Full disclosure: it stings. I have extremely sensitive skin, and one gets used to it. However, my first half-hour session isn’t without a degree of swearing and I am left with sponge-induced pockmarks in its aftermath. I sleep extremely well but have a spot of head and neck ache the next morning, possibly because I’ve been clenching. Still, anything short of a One Flew Over the Cuckoo’s Nest meltdown I consider a win.

A week in, an acquaintance inquires whether the point of the device is “to cause you pain, thus making you realise that your life is actually quite good when you remove it”. I reply that depression is a tad more complicated than this, otherwise, I could simply get someone to punch me.

Unrelatedly, my day seven MADRS-s check finds me still more wretched, devastated for no reason, desolate without cause. One of its questions concerns suicidal ideation. Fellow depressives will know that there is a vast difference between thinking about killing oneself and actually attempting it. However, the app does due diligence in advising me not to top myself, steering me to seek outside help via a Mr Happy cartoon. I press on.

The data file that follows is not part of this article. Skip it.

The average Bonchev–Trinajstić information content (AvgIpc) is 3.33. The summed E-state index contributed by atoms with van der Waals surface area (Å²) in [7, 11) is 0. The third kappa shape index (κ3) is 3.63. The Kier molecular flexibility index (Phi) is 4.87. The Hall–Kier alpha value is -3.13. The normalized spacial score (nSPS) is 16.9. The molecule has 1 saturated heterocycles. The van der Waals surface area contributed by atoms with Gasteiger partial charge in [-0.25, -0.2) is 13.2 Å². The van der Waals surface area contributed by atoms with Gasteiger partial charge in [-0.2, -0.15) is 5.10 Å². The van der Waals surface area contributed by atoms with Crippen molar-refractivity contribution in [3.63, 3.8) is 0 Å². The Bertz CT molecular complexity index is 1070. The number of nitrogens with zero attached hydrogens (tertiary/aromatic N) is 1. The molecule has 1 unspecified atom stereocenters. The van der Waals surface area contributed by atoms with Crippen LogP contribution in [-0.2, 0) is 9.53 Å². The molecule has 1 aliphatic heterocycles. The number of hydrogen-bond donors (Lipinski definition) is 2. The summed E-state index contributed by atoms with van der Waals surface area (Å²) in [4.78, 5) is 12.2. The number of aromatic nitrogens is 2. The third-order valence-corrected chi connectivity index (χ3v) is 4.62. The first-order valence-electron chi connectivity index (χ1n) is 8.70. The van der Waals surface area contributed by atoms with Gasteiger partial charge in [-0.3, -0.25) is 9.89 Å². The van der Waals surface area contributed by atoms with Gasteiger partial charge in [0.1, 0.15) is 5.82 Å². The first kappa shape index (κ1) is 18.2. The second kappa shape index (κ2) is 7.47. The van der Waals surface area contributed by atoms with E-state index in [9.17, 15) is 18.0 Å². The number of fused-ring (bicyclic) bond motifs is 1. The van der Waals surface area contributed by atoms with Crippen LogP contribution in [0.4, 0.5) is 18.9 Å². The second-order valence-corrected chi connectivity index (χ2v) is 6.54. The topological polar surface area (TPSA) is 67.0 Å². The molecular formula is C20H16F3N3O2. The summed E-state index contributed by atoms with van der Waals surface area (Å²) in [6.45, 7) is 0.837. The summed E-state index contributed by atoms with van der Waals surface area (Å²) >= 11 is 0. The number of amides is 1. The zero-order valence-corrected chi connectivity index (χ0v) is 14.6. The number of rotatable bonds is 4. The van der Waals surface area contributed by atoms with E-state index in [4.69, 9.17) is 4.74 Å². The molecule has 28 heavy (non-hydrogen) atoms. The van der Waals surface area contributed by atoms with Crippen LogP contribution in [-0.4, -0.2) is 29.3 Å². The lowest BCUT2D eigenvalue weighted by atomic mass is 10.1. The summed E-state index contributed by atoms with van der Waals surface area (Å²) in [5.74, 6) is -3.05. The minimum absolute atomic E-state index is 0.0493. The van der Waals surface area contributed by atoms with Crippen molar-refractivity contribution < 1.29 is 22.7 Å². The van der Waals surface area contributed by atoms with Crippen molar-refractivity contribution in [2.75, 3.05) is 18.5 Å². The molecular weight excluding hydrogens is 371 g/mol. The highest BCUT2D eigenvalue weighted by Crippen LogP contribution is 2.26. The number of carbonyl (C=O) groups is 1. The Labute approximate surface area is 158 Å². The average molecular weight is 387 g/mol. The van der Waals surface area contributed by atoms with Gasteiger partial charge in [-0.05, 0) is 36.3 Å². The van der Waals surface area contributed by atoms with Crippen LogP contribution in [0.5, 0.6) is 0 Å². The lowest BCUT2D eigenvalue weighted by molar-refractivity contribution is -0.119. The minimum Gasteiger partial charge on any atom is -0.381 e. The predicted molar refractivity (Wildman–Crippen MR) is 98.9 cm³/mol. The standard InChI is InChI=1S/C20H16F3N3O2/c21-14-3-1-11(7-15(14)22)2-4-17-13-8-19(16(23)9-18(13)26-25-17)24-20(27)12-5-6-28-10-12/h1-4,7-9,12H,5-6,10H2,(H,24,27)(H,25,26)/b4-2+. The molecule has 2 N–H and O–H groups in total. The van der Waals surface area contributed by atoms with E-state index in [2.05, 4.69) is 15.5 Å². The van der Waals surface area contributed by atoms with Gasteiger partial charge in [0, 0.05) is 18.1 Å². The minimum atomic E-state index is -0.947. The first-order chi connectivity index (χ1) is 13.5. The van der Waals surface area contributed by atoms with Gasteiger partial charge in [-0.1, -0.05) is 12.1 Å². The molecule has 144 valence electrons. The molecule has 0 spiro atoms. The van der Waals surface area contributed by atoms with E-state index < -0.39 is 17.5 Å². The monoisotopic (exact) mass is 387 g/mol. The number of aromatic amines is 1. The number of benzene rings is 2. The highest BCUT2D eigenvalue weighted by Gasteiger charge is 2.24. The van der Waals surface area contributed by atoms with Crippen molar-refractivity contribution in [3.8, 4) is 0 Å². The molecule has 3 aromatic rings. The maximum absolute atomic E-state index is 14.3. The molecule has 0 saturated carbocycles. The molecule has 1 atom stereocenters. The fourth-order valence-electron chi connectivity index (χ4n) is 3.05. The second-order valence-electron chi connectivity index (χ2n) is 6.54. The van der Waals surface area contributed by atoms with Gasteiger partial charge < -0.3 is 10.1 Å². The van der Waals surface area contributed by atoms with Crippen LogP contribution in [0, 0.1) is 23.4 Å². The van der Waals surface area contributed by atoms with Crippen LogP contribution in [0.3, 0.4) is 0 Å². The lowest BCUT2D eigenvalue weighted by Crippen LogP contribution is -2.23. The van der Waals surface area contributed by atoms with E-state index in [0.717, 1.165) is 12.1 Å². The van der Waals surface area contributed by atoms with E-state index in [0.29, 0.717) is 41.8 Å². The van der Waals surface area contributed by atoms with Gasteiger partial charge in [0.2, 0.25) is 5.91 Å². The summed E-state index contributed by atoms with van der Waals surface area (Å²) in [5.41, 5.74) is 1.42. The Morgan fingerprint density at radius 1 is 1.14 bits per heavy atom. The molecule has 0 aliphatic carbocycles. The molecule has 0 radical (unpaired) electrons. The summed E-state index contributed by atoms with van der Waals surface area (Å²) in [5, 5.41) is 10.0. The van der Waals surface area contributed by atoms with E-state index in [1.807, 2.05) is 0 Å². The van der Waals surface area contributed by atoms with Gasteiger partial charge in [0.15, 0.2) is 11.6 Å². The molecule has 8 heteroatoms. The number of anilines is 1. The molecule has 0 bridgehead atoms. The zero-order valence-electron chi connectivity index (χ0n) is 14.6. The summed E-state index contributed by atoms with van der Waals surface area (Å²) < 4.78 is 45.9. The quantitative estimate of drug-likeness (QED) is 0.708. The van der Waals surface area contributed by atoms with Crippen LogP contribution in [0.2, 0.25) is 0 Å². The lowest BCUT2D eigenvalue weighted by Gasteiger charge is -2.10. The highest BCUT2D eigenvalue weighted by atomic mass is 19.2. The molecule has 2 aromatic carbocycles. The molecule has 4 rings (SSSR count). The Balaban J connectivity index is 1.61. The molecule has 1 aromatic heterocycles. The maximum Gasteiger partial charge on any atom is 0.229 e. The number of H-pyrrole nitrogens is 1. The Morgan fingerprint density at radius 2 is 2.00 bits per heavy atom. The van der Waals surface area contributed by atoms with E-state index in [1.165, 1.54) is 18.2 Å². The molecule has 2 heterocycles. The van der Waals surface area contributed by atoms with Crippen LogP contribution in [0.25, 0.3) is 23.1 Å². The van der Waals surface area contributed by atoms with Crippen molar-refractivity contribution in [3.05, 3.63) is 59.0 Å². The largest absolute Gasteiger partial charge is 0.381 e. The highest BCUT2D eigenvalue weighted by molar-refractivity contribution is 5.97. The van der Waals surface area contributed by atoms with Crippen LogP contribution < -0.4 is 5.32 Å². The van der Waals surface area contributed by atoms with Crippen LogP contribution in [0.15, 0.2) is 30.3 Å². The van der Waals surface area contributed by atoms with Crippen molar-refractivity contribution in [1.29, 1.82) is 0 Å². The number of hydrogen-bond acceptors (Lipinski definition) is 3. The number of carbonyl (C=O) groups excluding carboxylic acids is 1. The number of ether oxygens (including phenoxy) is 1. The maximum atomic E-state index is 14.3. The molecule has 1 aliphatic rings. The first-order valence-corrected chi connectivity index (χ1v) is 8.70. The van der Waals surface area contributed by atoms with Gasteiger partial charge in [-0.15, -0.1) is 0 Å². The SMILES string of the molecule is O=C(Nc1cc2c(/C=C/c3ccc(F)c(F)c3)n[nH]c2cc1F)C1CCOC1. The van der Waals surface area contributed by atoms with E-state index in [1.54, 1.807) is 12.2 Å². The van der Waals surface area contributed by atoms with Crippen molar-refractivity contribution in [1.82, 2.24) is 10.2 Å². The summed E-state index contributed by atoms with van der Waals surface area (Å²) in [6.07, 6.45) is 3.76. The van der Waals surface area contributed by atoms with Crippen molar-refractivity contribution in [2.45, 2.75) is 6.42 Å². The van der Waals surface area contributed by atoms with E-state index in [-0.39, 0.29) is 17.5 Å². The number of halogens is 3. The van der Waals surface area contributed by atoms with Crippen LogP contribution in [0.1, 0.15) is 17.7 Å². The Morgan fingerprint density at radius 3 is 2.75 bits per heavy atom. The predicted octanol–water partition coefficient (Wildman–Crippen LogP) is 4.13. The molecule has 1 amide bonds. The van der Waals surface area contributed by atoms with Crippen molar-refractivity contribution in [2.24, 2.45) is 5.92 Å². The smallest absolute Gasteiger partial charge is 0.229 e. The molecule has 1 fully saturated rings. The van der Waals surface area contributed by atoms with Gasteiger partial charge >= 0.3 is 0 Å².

Personally, I am not particularly fond of the app’s courses simply because, at nearly 52, I am already aware of the behavioural strategies necessary to prevent depression. However, for individuals who are new to the concepts, the courses might be life-changing. As time goes on, I tend to abandon the courses and instead opt for brain stimulation while flossing in front of Netflix’s Bling Empire. Still, during low points, I prioritise self-care by getting adequate sleep, staying well-fed and hydrated, spending time in natural light, and attempting to engage in enjoyable activities.

Flow recommends completing 15 sessions to ascertain whether one wants to stick with it. (That’s five a week for three weeks for this “activation phase”, and fewer thereafter.) After my regulation 15, I seek out its co-founder, 38-year-old Swedish clinical psychologist Daniel Mansson, with a list of questions; not least, what led him to go with the Flow, as it were?